After leaving the BMW shop I looked around for lunch but since there was so much traffic I decided to ride down the road towards Death Valley and find a sub shop. Bad Bad idea. That highway had no services, no gas, no nothing. So by the time I reached DV I was hungry and sweating bullets looking for gas.
I found one station in the park @ $5.60/gal and was happy to pay it.
I drove through the only available campsite but decided to bail. Just too hot and too hungry to do primitive camping. I ended up staying at Furnace Creek Inn (excellent room). After dinner I’m walking back to the room and can’t believe my eyes when a coyote walks by. It stopped for a moment, maybe waiting for me to toss him some food, before heading towards the pool area.
Finally made it to Morro Bay. This segment from Death Valley to Morro Bay proved to be the best of the entire trip. I expected Death Valley to be just a drive through the desert but instead it turned out to be a diverse eco system. From a low of 100ft below sea level to 4000ft above sea level. The the ride through the Sierra foothills and finally the arrival at Morro Bay was just spectacular. I don’t think it’s possible to have a better day riding. Seriously.
Camping at Morro Bay, also turned out to be the best camping of the trip. The breeze off the ocean kept the bugs away and the campground itself was excellent.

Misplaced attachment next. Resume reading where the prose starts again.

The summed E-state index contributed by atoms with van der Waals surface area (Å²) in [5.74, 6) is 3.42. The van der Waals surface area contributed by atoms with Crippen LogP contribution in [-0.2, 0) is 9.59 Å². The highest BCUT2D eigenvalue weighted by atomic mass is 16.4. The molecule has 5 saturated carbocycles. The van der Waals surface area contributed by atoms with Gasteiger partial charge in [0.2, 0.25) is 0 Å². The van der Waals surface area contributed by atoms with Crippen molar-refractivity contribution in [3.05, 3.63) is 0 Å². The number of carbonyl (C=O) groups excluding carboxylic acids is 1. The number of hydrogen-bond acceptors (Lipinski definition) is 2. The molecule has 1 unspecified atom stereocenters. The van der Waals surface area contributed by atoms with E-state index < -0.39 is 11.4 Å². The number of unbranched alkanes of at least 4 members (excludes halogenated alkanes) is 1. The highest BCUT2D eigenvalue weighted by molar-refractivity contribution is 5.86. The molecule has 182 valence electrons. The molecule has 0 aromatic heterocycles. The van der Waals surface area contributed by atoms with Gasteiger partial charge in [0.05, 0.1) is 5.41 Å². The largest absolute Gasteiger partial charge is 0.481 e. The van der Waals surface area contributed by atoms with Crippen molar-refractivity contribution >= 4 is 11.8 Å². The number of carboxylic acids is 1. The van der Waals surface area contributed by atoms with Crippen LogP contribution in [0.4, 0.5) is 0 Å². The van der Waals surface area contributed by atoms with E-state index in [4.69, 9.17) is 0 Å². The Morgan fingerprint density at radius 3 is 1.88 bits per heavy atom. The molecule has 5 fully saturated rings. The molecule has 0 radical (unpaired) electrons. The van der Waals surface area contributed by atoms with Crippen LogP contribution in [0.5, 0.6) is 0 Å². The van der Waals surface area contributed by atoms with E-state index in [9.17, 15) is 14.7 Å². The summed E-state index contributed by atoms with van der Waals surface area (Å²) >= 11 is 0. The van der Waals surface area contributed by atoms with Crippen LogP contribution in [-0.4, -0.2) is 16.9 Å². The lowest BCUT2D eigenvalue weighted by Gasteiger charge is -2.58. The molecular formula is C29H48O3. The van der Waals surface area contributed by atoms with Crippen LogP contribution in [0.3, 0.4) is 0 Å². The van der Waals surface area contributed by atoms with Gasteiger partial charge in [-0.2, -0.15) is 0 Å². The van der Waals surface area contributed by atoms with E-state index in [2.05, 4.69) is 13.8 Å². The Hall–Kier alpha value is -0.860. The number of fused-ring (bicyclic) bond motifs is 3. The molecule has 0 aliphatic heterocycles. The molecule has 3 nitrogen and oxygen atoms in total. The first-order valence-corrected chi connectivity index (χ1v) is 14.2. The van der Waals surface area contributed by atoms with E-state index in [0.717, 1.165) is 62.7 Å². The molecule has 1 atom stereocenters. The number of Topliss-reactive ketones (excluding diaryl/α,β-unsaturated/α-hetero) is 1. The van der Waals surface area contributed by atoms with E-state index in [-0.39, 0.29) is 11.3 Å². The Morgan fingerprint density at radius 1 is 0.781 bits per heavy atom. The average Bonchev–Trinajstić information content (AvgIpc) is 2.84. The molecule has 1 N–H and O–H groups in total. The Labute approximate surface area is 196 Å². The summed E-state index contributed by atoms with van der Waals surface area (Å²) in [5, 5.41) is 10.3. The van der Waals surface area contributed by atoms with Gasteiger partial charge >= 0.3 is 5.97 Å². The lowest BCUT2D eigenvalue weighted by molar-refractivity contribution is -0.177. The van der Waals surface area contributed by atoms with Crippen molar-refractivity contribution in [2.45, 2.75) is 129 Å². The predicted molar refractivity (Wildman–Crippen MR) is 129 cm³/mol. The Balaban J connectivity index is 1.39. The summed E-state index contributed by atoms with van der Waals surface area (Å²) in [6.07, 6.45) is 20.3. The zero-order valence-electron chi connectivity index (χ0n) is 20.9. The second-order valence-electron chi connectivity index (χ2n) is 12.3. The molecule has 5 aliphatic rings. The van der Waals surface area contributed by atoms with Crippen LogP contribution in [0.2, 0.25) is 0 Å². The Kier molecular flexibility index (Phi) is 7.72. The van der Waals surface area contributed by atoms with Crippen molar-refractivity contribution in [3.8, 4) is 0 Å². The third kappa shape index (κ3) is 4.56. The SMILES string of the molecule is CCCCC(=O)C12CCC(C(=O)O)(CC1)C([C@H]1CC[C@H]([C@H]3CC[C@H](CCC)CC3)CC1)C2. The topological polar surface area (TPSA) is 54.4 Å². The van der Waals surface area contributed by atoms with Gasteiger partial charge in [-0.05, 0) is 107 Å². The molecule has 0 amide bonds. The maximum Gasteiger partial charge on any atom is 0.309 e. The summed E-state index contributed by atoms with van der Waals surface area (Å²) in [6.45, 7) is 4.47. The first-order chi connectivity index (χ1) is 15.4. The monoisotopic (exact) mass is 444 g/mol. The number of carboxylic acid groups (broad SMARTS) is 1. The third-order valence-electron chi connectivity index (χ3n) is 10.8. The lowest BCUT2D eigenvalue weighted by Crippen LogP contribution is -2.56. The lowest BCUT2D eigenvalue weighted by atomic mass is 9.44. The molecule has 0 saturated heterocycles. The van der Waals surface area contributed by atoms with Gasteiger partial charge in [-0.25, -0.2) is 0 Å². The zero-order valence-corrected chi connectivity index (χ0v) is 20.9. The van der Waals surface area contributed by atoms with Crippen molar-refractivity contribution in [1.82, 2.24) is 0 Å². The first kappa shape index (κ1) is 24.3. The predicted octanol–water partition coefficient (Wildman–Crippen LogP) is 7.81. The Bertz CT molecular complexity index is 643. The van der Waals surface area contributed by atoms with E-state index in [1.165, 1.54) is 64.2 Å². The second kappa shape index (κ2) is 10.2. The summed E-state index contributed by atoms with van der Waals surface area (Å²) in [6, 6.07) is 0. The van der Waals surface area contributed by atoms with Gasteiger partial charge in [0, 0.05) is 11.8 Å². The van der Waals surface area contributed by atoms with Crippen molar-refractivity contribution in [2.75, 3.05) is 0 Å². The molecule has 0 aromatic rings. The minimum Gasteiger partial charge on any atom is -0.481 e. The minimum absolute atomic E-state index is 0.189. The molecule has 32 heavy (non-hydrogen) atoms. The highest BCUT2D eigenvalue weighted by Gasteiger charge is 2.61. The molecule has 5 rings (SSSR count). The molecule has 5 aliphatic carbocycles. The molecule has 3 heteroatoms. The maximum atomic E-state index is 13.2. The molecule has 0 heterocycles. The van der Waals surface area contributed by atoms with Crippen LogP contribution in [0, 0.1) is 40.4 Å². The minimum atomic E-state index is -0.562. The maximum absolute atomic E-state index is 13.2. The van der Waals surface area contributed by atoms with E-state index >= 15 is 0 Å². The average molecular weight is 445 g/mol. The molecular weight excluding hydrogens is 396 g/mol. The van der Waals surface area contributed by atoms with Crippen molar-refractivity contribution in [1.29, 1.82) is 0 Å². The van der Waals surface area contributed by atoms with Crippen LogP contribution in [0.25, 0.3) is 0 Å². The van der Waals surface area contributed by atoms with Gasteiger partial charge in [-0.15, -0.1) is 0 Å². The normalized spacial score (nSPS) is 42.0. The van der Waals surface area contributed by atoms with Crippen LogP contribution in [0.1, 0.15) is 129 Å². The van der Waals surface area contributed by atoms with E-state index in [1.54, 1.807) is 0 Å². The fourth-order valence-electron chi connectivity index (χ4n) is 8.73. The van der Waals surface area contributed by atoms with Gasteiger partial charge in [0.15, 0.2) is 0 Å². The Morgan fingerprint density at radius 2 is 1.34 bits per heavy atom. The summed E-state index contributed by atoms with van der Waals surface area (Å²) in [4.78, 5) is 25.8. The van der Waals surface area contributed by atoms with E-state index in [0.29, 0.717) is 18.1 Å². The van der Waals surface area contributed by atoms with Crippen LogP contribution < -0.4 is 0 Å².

From Morro Bay I made my way up the coast and then through Napa Valley to spend some time with my brother. The most notable event here was the clothing optional, coed hot springs. And that’s all I’m going to say about that. After leaving, I headed back to the coast and headed north along the Oregon Coast.
Oregon Coast Erosion
Cape Blanco on the Oregon Coast is the western most location in the lower 48 states
While riding up the coast I noticed an inch long gash in the rear tire. BMW of Eugene Oregon was the closest location, 200 miles away. So I headed towards the dealership. 100 miles later I checked the tire and the gash had grown to about 4 inches and the white cords were now visible.
I was concerned that the tire might blow out at any moment. Fortunately I made it and got a new tire the next morning.
Mosquitoes 1 Greg 0
Camped at Fort Stewart and I can honestly say I’ve never seen that many mosquitoes ever in one place. They would seem to appear out of thin air. And I don’t mean two or three, more like a swarm. So setting up camp was a challenge.
Earlier in the day I had dinner in Portland at the Davis Street Tavern, a popular hangout of the Grimm TV show cast. But there were no sightings.
So yesterday I got new tires. New tires and wet roads are not good. New tires and wet curvy roads are worst. After Portland I had to take twisty Hwy 26 to get back to the coast and Fort Stevens. It was dicey but I managed to arrive with my assets in tact.
Goal for today is stay along the Washington coast and make my way to Bainbridge for the ferry ride to Seattle.
Seattle Ferry Looking Down
Dinner at Bizzaros in Seattle, first night
On the way out of Seattle, I decided to take the Cascade Highway. Remember what I said about the Morro Bay leg being the best ride ever? Well scratch that! The Cascade Highway was simply breathtaking.
Cascade mountains in the distance
Cascade Rainy Pass